Lawrence claimed the tearoom would help improve the street, and even though she understands the opposition to it, she felt that the positives would outweigh the negatives.
“I don’t think she [Barron] would have started this had she known she would have caused hard feelings,” Lawrence said. “This has been a dream of hers and I would like to see it [fulfilled].”
Vice Mayor Diana Biehl assured the audience that she and her fellow council members were not “on board” with the ordinance, nor that it was a “back door deal,” but that it was being brought through the public process in order to weigh all perspectives before making a decision.
She said that voting in favor of the ordinance would not necessarily be voting in favor of the proposed tearoom, and that the ordinance would only allow a venue for the tearoom to be considered as to whether or not it is an appropriate addition for the neighborhood.
“We are finding the demise of normal retail businesses, so tourist businesses are coming to charming towns as a destination for just these things,” Biehl said. “This ordinance would allow for that to happen. … Many people in Frostproof are desperately looking for economic development and economic opportunity. Our best asset is the town atmosphere and old town charm that we have.”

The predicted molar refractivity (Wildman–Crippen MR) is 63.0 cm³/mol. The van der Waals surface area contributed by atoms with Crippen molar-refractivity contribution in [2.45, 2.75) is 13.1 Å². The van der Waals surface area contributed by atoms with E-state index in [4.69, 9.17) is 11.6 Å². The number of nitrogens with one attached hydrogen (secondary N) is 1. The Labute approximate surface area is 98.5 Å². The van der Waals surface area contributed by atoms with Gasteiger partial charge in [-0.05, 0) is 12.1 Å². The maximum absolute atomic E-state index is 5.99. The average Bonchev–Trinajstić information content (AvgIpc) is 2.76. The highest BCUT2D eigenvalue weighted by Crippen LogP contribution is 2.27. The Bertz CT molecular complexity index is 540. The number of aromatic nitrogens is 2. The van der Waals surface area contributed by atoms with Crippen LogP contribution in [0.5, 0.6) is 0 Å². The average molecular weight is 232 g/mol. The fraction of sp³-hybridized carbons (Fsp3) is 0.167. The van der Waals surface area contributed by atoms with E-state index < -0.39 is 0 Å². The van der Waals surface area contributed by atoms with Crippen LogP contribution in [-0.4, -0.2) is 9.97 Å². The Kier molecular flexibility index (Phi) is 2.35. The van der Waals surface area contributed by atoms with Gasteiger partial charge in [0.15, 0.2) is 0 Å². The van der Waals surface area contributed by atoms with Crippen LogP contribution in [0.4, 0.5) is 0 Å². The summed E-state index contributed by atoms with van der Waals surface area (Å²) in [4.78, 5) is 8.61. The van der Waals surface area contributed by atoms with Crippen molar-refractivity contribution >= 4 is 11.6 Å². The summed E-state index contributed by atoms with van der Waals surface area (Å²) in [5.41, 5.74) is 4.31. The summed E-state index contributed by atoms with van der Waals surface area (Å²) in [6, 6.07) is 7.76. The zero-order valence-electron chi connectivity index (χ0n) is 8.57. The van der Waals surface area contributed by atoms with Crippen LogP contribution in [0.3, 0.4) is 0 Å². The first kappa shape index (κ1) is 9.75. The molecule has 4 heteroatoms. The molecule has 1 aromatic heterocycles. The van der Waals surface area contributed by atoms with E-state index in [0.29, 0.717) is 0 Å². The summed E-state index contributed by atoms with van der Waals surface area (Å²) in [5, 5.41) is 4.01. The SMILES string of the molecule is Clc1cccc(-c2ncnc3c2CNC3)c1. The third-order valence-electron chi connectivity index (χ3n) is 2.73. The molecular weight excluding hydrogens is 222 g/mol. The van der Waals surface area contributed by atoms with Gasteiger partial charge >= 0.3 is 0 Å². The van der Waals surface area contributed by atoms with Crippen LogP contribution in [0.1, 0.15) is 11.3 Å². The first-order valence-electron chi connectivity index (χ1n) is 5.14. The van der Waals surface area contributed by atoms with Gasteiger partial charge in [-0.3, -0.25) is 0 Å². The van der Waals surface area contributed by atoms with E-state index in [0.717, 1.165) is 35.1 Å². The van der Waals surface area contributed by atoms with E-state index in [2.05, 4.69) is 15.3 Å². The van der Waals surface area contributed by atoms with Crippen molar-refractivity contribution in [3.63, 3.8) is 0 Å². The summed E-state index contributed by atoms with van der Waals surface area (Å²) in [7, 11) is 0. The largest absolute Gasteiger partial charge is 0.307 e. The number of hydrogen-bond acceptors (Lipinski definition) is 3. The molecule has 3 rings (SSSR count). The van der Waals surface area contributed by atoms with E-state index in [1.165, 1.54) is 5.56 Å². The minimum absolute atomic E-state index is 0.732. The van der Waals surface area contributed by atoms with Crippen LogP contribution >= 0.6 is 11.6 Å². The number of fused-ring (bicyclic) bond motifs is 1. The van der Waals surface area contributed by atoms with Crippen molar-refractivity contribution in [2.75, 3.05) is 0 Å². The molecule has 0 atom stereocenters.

City Council Member Ralph Waters said he supports the ordinance because he viewed it, not as a back door for the tearoom to be built, but as a protection for the residents living within the neighborhood.
He told the residents opposed to it that, even when it is passed, there would still be future meetings to consider the proposed tearoom and for them to present their case against it.
Biehl motioned to approve the ordinance. Ralph Waters seconded the motion. The commission voted unanimously in favor of it with a vote of 4-0.
City Commissioner Martha Neher is on vacation and not present at Monday’s meeting.